And they’ll be poorer for it.
But the biggest tradeoff is this: When you choose safety, you give up the benefits that come from taking risk and surviving it. This is no small thing, especially in the world of bicycling, where at its outset you are climbing aboard a 15-lb. piece of plastic and navigating narrow spaces with cars and trucks. And as Arik Kadosh never tires of pointing out, you’re doing it with protective gear that is the functional equivalent of underwear.
If someone is truly concerned about safety as their guiding star, why would they ride bikes on the road in a group? The answer is that safety really isn’t the primary factor, or, more likely, safety is a big factor and in general riding a bike is pretty darn safe whether you’re helmeted or not.
The elephant in the room vis-a-vis safety isn’t just the basic risk of bike v. car, though. It’s also the risk that I call “equipment choice.” Several of the people who berated me for my failure to wear a helmet were riding on bicycle wheels made for 120-lb. Tour climbers. I’d contend that a 190-lb. rider bombing down Latigo or Mulholland or any other long, fast descent in the LA hills on a fiery hot day while seated atop an ultralight pair of carbon tubulars is taking a much bigger risk than I did riding without a helmet. My 32-spoke aluminum box-rim Mavic OpenPro clinchers with lightly worn 25 mm tires are, in that regard at least, a much bigger commitment to safety than the big boys and big girls riding ultralight race wheels.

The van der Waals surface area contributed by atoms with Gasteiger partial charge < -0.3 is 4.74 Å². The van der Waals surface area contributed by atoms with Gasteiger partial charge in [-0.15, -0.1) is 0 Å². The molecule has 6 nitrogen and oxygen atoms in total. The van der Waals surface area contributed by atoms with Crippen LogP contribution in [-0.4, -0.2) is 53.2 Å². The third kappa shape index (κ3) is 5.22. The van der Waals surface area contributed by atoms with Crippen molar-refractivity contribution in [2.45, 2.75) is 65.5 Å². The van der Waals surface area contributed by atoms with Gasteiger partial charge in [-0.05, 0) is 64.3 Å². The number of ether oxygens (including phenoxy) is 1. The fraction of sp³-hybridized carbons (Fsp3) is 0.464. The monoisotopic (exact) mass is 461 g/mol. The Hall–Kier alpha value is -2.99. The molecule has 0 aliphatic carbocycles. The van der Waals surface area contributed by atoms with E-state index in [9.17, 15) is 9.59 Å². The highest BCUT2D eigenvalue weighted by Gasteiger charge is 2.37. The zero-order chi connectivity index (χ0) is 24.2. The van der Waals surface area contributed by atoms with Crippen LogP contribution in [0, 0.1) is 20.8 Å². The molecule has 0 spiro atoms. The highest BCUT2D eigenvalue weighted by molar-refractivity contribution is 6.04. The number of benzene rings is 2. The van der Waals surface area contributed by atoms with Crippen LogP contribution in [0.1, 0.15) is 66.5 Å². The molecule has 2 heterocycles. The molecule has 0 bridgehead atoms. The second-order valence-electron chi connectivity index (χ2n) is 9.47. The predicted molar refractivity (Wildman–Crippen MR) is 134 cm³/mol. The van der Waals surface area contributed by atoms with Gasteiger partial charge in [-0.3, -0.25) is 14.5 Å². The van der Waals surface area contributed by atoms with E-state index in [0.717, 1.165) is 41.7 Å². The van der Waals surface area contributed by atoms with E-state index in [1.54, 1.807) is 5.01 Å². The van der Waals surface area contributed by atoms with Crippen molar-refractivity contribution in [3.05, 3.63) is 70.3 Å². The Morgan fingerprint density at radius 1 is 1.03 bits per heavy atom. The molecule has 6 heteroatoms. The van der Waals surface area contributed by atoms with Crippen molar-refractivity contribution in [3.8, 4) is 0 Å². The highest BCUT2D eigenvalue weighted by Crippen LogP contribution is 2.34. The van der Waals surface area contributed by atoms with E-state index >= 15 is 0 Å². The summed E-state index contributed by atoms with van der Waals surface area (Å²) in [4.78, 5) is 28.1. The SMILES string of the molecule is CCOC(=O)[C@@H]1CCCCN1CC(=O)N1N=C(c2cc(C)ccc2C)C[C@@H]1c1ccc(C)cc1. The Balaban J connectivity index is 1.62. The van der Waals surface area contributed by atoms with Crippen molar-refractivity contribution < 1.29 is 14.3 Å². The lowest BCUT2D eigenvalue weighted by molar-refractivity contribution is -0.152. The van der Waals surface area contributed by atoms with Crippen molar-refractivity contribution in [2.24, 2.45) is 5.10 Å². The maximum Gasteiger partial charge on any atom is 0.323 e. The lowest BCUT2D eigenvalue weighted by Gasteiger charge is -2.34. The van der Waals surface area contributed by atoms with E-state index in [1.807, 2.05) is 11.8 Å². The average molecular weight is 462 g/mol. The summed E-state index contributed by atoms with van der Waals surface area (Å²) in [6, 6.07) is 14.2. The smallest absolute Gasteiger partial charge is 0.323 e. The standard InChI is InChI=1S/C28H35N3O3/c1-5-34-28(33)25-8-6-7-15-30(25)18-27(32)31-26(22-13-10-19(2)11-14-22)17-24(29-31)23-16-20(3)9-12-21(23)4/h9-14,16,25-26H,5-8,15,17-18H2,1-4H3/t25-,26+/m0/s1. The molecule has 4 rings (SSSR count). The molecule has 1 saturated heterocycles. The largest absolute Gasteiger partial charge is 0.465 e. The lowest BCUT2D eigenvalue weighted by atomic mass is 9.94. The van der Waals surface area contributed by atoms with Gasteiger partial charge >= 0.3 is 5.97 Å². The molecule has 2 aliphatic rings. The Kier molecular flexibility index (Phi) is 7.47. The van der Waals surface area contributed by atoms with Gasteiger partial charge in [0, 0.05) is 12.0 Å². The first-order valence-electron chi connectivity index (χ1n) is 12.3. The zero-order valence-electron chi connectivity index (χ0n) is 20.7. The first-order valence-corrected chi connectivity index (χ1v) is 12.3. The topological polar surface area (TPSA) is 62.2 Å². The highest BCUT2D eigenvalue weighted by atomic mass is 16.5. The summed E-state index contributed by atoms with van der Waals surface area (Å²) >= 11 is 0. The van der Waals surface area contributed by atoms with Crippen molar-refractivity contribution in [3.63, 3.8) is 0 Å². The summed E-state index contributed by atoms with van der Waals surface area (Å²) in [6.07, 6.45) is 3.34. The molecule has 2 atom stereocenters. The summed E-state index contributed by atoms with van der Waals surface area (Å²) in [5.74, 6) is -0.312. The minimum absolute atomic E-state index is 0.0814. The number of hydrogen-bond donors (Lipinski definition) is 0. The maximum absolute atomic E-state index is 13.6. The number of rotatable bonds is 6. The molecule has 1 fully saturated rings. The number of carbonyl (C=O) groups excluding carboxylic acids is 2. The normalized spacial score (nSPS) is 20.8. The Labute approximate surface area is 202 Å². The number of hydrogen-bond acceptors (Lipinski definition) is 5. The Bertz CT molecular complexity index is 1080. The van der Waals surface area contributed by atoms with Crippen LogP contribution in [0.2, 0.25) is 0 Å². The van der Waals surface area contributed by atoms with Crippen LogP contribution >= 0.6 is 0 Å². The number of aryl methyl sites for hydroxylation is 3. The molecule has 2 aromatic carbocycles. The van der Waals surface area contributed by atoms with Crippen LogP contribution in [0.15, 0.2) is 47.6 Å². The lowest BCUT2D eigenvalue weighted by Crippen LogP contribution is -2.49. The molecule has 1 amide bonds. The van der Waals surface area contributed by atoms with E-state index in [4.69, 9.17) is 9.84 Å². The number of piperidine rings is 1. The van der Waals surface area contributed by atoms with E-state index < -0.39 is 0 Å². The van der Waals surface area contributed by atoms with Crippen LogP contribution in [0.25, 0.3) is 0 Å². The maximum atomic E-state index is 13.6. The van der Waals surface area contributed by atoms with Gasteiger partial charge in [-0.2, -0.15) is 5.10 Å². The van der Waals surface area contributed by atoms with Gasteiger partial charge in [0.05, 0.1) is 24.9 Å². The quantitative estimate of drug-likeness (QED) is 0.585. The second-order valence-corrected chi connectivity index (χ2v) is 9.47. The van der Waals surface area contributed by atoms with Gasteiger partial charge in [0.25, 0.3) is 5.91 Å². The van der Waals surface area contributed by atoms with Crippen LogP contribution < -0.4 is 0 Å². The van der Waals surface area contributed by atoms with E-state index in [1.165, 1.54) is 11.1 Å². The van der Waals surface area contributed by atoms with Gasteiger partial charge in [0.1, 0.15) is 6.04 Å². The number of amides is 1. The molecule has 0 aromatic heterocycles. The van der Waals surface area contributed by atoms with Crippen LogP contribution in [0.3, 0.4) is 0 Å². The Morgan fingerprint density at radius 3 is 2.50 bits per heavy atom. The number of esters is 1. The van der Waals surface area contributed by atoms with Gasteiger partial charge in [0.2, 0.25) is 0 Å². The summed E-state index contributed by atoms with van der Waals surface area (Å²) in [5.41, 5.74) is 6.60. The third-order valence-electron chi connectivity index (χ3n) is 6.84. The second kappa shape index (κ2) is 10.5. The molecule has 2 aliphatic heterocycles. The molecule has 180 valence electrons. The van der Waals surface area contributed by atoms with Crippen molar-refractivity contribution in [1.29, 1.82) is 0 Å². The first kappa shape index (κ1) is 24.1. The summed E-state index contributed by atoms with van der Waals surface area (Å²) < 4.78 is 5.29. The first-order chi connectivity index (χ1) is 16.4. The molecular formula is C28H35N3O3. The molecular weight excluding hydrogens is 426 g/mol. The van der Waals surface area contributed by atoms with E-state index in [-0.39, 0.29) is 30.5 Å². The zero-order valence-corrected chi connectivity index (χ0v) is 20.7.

And then, when you talk about bike safety, the two safest things you can do are 1) ride with a bright headlight and tail light at all times, and 2) take lane instead of cowering in the gutter. So it struck me as funny that people who don’t really maximize their own safety would find my helmet-less attire so offensive, ostensibly because of the danger.